Peterhead fishermen hoped for an “ocean of opportunity” from Brexit, but they got a wave of complications and extra costs, even before the surge in inflation in the United Kingdom.
“It’s been the worst three years” of his career, Mark Addison explains to AFP, in front of his trawler, the Benarkle II, moored just behind the Peterhead fish market, in the north of Scotland.
“Brexit then the war in Ukraine”, which caused the costs of fuel and equipment such as fishing nets to soar, “those were really two hard blows one after the other”, adds the fisherman to the red beard, light eyes and navy blue jumpsuit.
The fishing sector, an economic lightweight, has nevertheless been the figurehead of the campaign for Britain’s exit from the European Union, demanding more fishing quotas in the North Sea and the Channel, deemed unequally distributed.
Politicians flocked to the ports of Grimsby, in the north-east of England, or to Peterhead, home to one of the country’s main fishing ports and Europe’s largest wholesale market for fish. white.
Former Prime Minister Boris Johnson, then campaigning for the 2019 legislative elections, promised “an ocean of opportunities”.
Today, those who had high hopes for Brexit believe that they have been sold “a lie”, like Mark Addison.
He views favorably the increase in fishing quotas in favor of the United Kingdom provided for in the post-Brexit free trade agreement with Brussels, which entered into force at the start of 2021. But he is faced with the indirect fallout from leaving the EU for its customers who export to the continent.
“There are problems with queues at border posts for passports and customs forms, problems with consolidation (of cargo) in trucks, there is always something,” he lists.
When a shipment of fish, a perishable commodity if ever there was one, is lost or delayed, this lowers the price offered by exporters on subsequent sales for its whiting, haddock, or other cod.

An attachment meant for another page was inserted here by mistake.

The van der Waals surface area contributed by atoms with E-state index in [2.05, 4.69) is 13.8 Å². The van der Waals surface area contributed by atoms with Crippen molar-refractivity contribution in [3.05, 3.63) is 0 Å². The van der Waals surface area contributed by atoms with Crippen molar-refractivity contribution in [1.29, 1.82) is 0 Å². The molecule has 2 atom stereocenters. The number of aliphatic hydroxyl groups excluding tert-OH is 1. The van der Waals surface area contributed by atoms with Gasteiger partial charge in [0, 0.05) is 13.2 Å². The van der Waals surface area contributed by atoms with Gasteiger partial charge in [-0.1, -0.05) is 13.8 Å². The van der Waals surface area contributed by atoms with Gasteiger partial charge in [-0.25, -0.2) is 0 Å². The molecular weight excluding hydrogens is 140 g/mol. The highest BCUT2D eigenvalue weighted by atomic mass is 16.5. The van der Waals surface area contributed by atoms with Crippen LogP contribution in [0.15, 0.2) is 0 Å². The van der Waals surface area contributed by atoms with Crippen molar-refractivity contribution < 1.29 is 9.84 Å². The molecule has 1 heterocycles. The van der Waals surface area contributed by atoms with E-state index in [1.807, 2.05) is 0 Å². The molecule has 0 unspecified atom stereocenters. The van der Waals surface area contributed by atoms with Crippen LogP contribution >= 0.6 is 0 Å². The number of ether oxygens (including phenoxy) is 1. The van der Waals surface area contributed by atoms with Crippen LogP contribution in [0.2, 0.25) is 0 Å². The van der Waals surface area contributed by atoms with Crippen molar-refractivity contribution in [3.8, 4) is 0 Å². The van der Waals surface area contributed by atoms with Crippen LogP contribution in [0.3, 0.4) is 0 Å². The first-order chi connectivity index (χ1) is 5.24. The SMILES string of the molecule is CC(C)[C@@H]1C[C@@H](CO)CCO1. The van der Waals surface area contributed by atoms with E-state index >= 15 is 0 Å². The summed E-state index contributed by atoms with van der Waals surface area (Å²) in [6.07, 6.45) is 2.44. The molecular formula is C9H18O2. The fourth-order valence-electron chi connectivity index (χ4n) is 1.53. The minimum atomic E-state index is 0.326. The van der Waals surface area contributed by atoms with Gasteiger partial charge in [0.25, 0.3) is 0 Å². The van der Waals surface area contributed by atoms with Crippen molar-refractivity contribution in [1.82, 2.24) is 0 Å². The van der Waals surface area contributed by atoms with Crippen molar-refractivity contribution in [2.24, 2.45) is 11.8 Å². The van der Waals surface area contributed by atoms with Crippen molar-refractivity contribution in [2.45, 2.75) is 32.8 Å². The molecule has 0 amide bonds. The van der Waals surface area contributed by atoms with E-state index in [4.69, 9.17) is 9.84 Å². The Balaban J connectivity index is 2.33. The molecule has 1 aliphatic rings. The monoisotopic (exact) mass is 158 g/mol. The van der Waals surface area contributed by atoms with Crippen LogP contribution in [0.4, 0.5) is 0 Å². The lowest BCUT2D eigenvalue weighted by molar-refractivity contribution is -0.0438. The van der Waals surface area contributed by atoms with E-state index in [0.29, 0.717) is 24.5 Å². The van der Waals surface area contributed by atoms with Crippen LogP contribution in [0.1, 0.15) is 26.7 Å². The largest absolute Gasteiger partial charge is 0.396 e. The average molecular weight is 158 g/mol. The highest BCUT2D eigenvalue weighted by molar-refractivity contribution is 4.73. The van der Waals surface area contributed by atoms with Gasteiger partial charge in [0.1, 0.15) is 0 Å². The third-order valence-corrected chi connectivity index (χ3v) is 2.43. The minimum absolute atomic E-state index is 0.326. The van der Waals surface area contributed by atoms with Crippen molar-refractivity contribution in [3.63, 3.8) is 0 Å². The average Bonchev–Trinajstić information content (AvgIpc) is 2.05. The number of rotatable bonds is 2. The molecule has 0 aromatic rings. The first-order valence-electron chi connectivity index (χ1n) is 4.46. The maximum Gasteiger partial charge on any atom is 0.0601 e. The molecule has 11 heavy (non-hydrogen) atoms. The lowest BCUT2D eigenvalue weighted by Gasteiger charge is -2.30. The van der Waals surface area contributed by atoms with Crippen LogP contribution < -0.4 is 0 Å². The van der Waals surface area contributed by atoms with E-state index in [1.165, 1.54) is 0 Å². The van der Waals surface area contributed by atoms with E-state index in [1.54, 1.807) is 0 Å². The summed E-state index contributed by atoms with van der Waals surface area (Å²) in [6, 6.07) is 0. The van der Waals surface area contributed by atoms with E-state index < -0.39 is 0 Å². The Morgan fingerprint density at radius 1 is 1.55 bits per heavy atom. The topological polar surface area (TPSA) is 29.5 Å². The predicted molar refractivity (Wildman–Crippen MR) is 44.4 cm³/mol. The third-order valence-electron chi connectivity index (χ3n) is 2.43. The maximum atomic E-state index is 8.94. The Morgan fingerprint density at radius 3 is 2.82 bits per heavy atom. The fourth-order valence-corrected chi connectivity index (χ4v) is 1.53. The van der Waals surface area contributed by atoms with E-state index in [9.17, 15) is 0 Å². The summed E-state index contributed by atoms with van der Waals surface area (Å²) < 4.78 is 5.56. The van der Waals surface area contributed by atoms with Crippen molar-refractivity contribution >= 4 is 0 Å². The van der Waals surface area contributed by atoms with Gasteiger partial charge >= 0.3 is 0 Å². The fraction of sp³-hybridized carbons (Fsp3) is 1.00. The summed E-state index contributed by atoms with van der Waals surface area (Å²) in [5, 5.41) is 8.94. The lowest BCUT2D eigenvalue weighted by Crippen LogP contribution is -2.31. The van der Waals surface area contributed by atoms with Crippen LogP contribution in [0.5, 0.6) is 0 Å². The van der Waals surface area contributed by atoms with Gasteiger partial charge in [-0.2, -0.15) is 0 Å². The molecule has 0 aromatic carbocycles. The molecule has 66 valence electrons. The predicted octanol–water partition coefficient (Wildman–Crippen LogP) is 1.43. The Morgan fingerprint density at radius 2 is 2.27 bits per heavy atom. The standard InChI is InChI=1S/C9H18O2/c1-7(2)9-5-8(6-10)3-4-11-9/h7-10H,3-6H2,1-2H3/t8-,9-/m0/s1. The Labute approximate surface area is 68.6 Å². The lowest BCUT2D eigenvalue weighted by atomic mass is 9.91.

– “We must make do” –
This forces him to be more selective. Fish whose flesh spoils quickly is no longer worth it, he says, whereas before leaving the EU, he caught everything he could in his nets with the assurance of get a good price.
But as he explains with a look of resignation: “I have three sons on this boat. When you’re a small family business, you have to deal with it.”
“There are undoubtedly big businesses that have benefited” from Brexit, analyzes Bryce Stewart, specialist in fishing and marine ecology at the University of York. But “small businesses, which form the majority of the country’s fleet, have not benefited from it, or even suffered from it.”
In the Peterhead market hall, the size of a football field, hundreds of crates of fish are lined up in the early morning under the pale neon light.
Around fifty merchants in plastic boots and oilskins carry out the day’s auctions, bidding at a glance. In less than two hours, 6,000 cases will be sold.
Graeme Sutherland, co-director of White Link Seafood, was pro-Brexit, like a majority of fishermen, but admits promises have not materialized.
“We still hope after 2026 in terms of fishing quotas,” explains with a gentle smile the man who co-manages a family fishing and processing business which employs around 200 people.
Especially since the cost of living crisis is making itself felt: “sales prices are tighter this year on high-end fish. We see that money is scarce,” he tells the ‘AFP.
Bryce Stewart believes that the EU has no interest in granting more quotas after the transition period until 2026, and that the United Kingdom has few means of putting pressure on the Union, its most big market.
Alistair Brown, who runs operations at Nolan Seafoods, can’t have harsh words enough. “For fish processing companies, Brexit has been a disaster that only brings additional costs.” Not to mention employee shortages. “We need foreign staff in our factories.” “For us everything is tense at the moment because of costs, inflation. Everything ultimately depends on our customers, and they ask for cheaper fish.”
This article is originally published on fr.news.yahoo.com